When you first open up the menu at your local steakhouse, you might be a little intimidated. With so many different cuts of meat, it can be hard to know where to start. And if you're looking for something beyond the typical cuts like New York strip and fillet mignon, it can be even more of a challenge.
If you want a quality cut of meat with character, either a porterhouse or ribeye can be a good bet. The main difference between porterhouse and ribeye is the part of the cow each is taken from. The porterhouse is taken from the area where the top loin and tenderloin connect, whereas the ribeye comes from the rib's primal cut.
Learn more about these two cuts of beef below.
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What is a Porterhouse?
The porterhouse is known as the "king of the steakhouse," both because it's delicious and because it's a large cut of meat. Since it weighs up to two pounds, it is usually enough to feed two separate diners.
Simply put, the porterhouse is two steaks in one. If you remove the bone and separate the steaks, you'll end up with a New York strip and a tenderloin steak.
The sirloin is another cut of steak that has much in common with the porterhouse. Learn more about it in our complete guide.
What is a Ribeye?
Ribeye steaks have their own reputation and are known for their tenderness, good fat content, and rich taste. It comes from the rib's primal cut and is packed full of flavor, which comes from its fat marbling.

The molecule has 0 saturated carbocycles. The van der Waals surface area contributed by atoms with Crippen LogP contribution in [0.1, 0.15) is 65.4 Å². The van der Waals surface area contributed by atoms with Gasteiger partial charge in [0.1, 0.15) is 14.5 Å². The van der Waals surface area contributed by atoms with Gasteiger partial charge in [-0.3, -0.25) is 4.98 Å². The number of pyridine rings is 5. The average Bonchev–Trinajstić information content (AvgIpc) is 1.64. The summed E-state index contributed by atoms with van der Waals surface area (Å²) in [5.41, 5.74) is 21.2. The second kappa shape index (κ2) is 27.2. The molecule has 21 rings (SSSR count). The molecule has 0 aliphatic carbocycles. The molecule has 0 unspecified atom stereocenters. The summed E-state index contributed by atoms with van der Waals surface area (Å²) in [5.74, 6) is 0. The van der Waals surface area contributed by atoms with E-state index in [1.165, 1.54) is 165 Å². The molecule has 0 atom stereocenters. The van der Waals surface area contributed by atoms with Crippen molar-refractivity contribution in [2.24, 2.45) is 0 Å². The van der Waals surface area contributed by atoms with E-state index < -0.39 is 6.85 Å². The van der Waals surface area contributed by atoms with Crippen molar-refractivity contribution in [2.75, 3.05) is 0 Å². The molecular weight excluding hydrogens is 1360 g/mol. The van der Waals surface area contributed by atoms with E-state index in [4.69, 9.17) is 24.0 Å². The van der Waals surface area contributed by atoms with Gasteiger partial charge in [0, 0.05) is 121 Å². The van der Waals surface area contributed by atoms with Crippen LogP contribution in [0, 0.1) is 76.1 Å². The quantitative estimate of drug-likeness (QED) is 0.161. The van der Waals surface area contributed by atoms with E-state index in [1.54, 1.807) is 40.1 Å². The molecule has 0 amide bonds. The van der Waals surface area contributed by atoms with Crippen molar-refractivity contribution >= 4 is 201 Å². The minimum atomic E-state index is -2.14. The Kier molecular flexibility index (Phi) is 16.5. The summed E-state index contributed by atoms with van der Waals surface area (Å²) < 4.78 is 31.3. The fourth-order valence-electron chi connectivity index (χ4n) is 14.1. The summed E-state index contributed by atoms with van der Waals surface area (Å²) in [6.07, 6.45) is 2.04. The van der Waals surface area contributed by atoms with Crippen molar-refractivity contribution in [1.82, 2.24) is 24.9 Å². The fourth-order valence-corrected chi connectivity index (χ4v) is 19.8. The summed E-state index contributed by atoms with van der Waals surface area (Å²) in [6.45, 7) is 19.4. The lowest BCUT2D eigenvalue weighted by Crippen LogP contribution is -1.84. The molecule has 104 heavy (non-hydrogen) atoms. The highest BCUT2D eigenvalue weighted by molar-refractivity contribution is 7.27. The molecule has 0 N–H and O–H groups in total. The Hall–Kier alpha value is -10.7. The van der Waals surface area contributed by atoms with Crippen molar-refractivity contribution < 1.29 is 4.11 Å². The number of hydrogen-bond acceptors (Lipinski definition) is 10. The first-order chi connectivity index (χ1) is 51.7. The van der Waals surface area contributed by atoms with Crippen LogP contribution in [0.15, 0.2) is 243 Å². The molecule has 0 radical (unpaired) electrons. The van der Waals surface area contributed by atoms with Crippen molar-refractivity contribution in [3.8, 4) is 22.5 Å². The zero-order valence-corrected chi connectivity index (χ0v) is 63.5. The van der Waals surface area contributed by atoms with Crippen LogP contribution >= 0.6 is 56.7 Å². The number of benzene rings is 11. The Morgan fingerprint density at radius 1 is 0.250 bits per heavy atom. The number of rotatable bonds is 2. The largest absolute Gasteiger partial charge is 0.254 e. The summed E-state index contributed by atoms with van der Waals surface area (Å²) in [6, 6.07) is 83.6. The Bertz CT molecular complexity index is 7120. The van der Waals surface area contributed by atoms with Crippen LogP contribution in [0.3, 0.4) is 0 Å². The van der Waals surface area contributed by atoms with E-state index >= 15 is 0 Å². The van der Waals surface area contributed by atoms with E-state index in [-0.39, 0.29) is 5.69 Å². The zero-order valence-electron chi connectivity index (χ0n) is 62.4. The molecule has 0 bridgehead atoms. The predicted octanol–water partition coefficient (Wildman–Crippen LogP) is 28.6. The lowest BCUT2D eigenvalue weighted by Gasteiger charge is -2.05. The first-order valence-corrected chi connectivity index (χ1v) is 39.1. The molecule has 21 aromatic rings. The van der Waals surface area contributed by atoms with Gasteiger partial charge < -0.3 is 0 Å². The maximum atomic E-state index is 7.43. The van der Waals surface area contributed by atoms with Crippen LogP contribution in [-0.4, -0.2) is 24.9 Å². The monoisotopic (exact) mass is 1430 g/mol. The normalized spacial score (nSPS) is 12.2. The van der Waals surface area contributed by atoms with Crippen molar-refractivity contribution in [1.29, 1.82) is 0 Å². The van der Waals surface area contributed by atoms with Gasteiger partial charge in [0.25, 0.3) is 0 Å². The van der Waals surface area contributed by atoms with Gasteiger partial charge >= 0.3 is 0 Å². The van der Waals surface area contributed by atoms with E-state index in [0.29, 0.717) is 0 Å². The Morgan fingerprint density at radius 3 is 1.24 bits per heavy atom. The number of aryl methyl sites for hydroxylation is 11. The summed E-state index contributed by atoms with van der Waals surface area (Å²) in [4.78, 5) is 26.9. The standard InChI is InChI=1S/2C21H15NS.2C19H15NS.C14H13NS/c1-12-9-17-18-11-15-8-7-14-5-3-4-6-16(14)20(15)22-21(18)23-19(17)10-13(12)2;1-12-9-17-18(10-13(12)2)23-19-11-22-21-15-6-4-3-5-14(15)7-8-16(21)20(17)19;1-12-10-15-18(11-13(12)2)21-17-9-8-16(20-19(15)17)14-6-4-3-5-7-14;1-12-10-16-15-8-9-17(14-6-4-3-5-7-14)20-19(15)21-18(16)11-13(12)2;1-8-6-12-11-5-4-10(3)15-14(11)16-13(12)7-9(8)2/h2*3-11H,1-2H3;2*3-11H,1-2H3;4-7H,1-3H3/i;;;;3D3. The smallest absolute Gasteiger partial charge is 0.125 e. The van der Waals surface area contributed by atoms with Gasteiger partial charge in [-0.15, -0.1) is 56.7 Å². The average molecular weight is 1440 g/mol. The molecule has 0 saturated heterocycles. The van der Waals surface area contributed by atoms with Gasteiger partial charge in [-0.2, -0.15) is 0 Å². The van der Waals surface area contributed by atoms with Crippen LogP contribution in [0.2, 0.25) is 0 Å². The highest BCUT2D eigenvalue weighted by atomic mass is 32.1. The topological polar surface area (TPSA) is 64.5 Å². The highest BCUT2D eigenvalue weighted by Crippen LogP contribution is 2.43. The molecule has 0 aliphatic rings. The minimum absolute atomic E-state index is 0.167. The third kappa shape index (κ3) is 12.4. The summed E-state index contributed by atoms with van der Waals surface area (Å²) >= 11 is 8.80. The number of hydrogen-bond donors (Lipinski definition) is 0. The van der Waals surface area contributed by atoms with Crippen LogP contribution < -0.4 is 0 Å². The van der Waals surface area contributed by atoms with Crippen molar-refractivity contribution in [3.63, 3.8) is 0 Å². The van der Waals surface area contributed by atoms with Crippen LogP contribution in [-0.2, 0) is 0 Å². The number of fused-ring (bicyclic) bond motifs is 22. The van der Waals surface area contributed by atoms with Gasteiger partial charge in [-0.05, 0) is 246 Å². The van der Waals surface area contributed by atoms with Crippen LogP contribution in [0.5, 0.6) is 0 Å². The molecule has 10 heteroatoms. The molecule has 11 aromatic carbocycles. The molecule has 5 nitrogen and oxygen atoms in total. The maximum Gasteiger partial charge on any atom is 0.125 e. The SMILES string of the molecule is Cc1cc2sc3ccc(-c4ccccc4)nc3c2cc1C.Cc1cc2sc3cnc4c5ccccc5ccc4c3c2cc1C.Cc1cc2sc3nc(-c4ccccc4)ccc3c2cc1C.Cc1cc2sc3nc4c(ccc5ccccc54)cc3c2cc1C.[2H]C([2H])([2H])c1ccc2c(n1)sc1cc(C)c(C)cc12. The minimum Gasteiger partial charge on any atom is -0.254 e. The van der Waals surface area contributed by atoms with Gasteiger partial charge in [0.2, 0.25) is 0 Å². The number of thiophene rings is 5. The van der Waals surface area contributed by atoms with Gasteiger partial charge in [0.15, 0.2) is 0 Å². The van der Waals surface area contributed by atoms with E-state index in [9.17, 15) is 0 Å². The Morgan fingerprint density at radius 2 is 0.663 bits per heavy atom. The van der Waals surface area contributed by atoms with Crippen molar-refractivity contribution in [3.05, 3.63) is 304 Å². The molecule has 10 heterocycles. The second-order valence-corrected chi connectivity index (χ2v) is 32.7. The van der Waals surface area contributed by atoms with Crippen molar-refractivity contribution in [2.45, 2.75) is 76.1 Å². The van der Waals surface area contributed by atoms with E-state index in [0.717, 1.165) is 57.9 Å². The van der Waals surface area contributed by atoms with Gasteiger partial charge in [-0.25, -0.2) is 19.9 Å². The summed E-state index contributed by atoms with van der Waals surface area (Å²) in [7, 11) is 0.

You can find ribeyes with or without bones, depending on your preference. Keeping the bone in is a good way to add flavor and texture, while taking it out can cut down on cook time.
Porterhouse vs. Ribeye: A Side-by-Side Comparison
The truth is, there are more similarities than differences between these two cuts of meat. However, red meat enthusiasts will appreciate the details that make each one distinct.
It might be hard to tell these two cuts of beef apart if you don't know what to look for. They come from similar places on the cow, meaning their grain and fat marbling should be similar at first glance. However, looking at the overall shape should give you a clue as to which is which.
As mentioned above, porterhouse steaks are actually made of two separate steaks, separated by a bone in the middle. Porterhouse, on the other hand, has no bone but a thick strip of fat separating the upper third of the steak from the rest.
Even though the porterhouse and ribeye steaks look similar from the outside, their fat content is surprisingly different. This results from the way the cow uses its muscles as it moves around.